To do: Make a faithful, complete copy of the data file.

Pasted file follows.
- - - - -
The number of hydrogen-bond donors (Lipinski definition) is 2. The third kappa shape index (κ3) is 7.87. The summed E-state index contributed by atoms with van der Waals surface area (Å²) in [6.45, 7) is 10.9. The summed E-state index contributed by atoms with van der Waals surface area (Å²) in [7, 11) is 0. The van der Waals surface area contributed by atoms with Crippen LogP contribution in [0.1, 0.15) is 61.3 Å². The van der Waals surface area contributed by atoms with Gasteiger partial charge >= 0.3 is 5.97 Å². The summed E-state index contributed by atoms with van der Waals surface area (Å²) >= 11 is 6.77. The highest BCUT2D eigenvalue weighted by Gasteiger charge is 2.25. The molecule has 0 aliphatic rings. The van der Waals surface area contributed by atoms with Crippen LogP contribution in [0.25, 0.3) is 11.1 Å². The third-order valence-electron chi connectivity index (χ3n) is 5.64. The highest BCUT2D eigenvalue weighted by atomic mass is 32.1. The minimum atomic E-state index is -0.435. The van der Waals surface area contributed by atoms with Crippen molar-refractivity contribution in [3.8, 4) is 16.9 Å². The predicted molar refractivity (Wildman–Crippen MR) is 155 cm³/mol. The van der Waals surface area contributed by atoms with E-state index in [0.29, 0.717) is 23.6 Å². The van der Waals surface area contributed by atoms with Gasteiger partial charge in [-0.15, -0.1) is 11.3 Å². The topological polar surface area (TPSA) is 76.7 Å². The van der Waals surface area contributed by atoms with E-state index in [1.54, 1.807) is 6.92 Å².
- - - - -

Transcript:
The number of hydrogen-bond donors (Lipinski definition) is 2. The third kappa shape index (κ3) is 7.87. The summed E-state index contributed by atoms with van der Waals surface area (Å²) in [6.45, 7) is 10.9. The summed E-state index contributed by atoms with van der Waals surface area (Å²) in [7, 11) is 0. The van der Waals surface area contributed by atoms with Crippen LogP contribution in [0.1, 0.15) is 61.3 Å². The van der Waals surface area contributed by atoms with Gasteiger partial charge >= 0.3 is 5.97 Å². The summed E-state index contributed by atoms with van der Waals surface area (Å²) >= 11 is 6.77. The highest BCUT2D eigenvalue weighted by Gasteiger charge is 2.25. The molecule has 0 aliphatic rings. The van der Waals surface area contributed by atoms with Crippen LogP contribution in [0.25, 0.3) is 11.1 Å². The third-order valence-electron chi connectivity index (χ3n) is 5.64. The highest BCUT2D eigenvalue weighted by atomic mass is 32.1. The minimum atomic E-state index is -0.435. The van der Waals surface area contributed by atoms with Crippen molar-refractivity contribution in [3.8, 4) is 16.9 Å². The predicted molar refractivity (Wildman–Crippen MR) is 155 cm³/mol. The van der Waals surface area contributed by atoms with E-state index in [0.29, 0.717) is 23.6 Å². The van der Waals surface area contributed by atoms with Gasteiger partial charge in [-0.15, -0.1) is 11.3 Å². The topological polar surface area (TPSA) is 76.7 Å². The van der Waals surface area contributed by atoms with E-state index in [1.54, 1.807) is 6.92 Å².